An upper-level theory course that introduces students to a variety of ways of understanding the interactions between media and culture. The course examines media content and effects, media industries, cultural perceptions and notions about how meaning is constructed in these environments.
Introduction to strategies, techniques and tools useful in communication research. Students gain experience finding and evaluating sources, identifying theoretical frameworks, and understanding the strengths, weaknesses and applications of various research methodologies.
Investigation and survey of contemporary communication theories and their application to learning through current research and literature in the field. Application to designing media programs and packages to meet specific instructional needs.
An introduction to the principles of design. The course will focus on the organization of visual space, typography, paper and color choices, visual strategies and appropriate visual design choices for a variety of audiences. Laboratory fee required. prerequisite: successful completion of Computer Graphics Competency Requirement
An introduction to interactive design principles, fundamental Web development concepts and standards-based design practices that underlie digtal design production for websites. Emphasis is on how to create, manipulate and prepare HTML- and CSS-based Web pages; design effective site interfaces; make appropriate typography and image use choices for the Web; understand structural and content planning and the website development process and workflow; and increase usability and functionality for enhanced user experience on the Web. Laboratory fee required. prerequisite: successful completion of Computer Graphics Competency Requirement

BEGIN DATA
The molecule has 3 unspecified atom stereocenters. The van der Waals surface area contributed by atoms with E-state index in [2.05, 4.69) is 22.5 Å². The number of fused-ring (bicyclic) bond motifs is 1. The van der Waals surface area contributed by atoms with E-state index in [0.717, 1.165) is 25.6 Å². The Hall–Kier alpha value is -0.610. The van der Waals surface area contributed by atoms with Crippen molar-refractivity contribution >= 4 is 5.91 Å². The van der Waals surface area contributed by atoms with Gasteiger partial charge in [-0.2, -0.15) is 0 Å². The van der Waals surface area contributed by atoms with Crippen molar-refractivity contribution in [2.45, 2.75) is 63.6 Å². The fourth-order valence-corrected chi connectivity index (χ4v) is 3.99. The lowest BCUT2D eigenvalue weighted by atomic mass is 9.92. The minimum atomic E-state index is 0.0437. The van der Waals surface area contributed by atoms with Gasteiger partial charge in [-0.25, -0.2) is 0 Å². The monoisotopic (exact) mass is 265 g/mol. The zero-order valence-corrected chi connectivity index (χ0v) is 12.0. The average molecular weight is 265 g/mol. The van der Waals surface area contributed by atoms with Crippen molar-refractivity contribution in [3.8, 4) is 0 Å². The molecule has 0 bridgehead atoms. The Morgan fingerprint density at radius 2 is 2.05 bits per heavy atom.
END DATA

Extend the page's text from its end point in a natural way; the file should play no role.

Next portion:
Processes and strategies for moving work from the designer's screen to the printer and finally to the audience. The course examines the business relationship between designers and print vendors, the various stages of the printing process as it relates to digital design, and budget considerations that affect design. Students learn to write print specifications and weigh the strengths and weaknesses of different printers and printing processes. Laboratory fee required.
Intensive writing experience for students interested in writing drama for television and film. Emphasizes characterization, dialogue and plot development as well as conventions of and script formats for television and film.
Explores creation and manipulation of both still and video images in the digital environment. Through lectures, critiques, demonstrations, picture taking and digital manipulation exercises, students learn to shoot, edit and use a variety of digital techniques to produce material for print and Web distribution. Emphasis is placed on the development of portfolio-quality pieces. Laboratory fee required.